Ms Stout has learned to manage her pain through different techniques and treatments, such as scrubbing her skin and using specialized lotions daily.

She said: ‘On a multiple-times a day basis, I use lotions, thicker ones in the winter, lighter ones in the summer, and a combination in the fall and spring months.

‘I go through lotions so quickly that a large tub that would last most people months will probably only last me a couple weeks if I am lucky.’

She added: ‘Every day in the shower, I use moisturizing body washes and an antiseptic wash to get rid of as much bacteria as possible and once a week, I scrub off my excess skin with a pumice stone or stone-like pedicure brush.

‘This is done while soaking in a bathtub. I generally soak for about twenty minutes before beginning. It generally takes me about forty minutes to scrub my whole body, so all in all, this is about an hour-long process.

‘I take Tylenol when I am in extreme pain to help control the swelling and pain, and I use a handful of prescribed steroid creams when I have an infection. I also use gauze wraps to bandage open wounds when I have them.’

Ms Stout has found it difficult to keep-up with her peers her whole life, and says that although the pain of her condition is horrific, the struggles she deals with in relation to spending time with friends is the worst part of her condition.

She said that the worst thing about her condition is the social stigma surrounding it.

‘I am very frequently in pain. However, the inconveniences that accompany that pain are very annoying’, Ms Stout said.

‘For instance, when I am in pain, and it is hard to move or get dressed, getting myself to work via the subway or sitting in meetings can be especially painful.

‘The pain also limits my ability to hang out with friends since spending long hours dancing in a club or sitting and chatting can cause me pain.

‘Extreme pain can also make me miss out on activities I enjoy doing, such as working out.’

Although Ms Stout has experienced hardships with keeping up with her friends, she has also felt ostracized from society, due to other people’s reactions and comments.

‘I may walk with a limp or not be able to twist or move my arm. My skin may look sunburnt when it is actually blistered. I may have open wounds or visible gauze wraps,’ she said.

‘Although these are all common for me, I have found that it is not so much these things but rather other people’s reactions to them that is really uncomfortable and even painful.

‘These visible marks of disability encourage acquaintances and random strangers to approach me to give uninformed and unwelcome advice, ask some of the most intrusive questions, and make incredibly hurtful comments about my skin’s appearance.

‘Therefore, the worst things about living with my skin disorder occur as a result of my skin disorder but not necessarily as direct symptoms of my skin disorder, instead, they are caused by the changes in my ability to do the things I want to or need to do and by the interactions I have with other people as a result of my differences.’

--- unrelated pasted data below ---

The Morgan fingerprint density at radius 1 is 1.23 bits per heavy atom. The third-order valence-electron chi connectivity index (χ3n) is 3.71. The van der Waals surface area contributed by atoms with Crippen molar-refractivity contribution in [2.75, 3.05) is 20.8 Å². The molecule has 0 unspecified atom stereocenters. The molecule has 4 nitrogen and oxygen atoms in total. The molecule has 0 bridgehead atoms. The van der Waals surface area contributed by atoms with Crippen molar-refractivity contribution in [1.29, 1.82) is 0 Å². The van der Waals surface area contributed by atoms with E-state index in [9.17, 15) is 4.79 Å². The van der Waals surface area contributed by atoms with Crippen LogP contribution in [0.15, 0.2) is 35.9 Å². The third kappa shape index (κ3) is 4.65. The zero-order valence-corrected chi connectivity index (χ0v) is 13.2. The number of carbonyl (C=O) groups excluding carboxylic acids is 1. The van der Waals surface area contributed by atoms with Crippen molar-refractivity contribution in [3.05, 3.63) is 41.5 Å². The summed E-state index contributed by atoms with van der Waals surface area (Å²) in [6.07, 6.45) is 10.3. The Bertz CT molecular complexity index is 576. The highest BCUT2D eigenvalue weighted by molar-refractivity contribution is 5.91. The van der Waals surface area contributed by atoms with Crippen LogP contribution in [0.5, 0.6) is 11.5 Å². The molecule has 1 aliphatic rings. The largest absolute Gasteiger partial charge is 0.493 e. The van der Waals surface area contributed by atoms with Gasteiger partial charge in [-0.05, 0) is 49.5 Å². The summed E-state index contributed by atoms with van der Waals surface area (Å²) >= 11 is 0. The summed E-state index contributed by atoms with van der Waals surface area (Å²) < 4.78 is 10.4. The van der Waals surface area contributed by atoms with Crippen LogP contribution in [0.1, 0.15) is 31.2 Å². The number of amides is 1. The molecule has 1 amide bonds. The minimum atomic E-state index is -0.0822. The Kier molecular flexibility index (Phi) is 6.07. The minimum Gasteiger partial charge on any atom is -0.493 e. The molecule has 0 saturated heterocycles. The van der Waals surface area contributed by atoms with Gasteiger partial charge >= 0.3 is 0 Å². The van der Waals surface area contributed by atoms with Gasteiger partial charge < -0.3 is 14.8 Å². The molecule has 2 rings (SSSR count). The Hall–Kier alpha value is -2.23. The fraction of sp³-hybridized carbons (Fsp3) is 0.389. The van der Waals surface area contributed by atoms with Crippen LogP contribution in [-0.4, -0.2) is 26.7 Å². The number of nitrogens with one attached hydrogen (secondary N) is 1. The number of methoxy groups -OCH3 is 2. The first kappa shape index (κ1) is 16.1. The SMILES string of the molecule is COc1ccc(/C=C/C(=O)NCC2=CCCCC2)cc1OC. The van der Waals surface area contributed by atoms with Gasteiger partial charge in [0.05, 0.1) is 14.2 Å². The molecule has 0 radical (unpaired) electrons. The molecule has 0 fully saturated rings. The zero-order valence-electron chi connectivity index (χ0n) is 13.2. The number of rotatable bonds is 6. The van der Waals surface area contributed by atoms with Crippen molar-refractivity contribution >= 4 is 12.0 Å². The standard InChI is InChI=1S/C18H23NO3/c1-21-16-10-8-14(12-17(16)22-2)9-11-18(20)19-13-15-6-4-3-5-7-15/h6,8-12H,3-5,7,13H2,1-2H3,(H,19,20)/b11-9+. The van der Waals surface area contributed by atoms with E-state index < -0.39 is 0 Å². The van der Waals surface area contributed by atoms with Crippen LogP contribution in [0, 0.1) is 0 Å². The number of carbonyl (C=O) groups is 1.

Despite these incredibly tough set-backs Ms Stout has endured throughout her life, she remains strong and determined to make the most of her life, even though her days are filled with pain and unwanted attention.

‘I work full-time in a hybrid office setting, I am a current graduate student, and I also do a handful of other activities, like playing piano, writing, and exercising. From the outside looking in, my life does not look any different because of my skin disorder.’ she said.

‘However, based on experience and observations, I think I have a much different perspective than many other people and go about my life differently than other people without my disorder.’

She added: ‘I strategically plan my outfits based on everything I might do that day, such as what material I might end up sitting on, what I will be doing, how long I will be out, and what I need to carry with me (bags can also rub my skin raw at my shoulders).

‘I am more cautious to avoid bumping into other people. Especially in a busy city like New York, it can be very dangerous for me because anyone bumping into me or accidentally hitting their bags into me can cause my skin to tear off.

‘Despite how cautious I am, I also think I have a more carefree perspective when it comes to pain in general.

‘I am much more likely than most of the people I know to try a new workout activity or do something like horseback riding and martial arts that I know will result in pain. I know that I am going to feel pain for doing nothing, so I would rather feel that pain knowing that I did something enjoyable. Pain, for me, is inevitable, so I would prefer it on my own terms.’

Ms Stout has remained strong-willed and positive throughout her journey with her rare disease, even giving guest lectures about her skin condition in order to inform people about her struggles and perseverance. She is currently studying a Disability Studies master’s program at the City University of New York.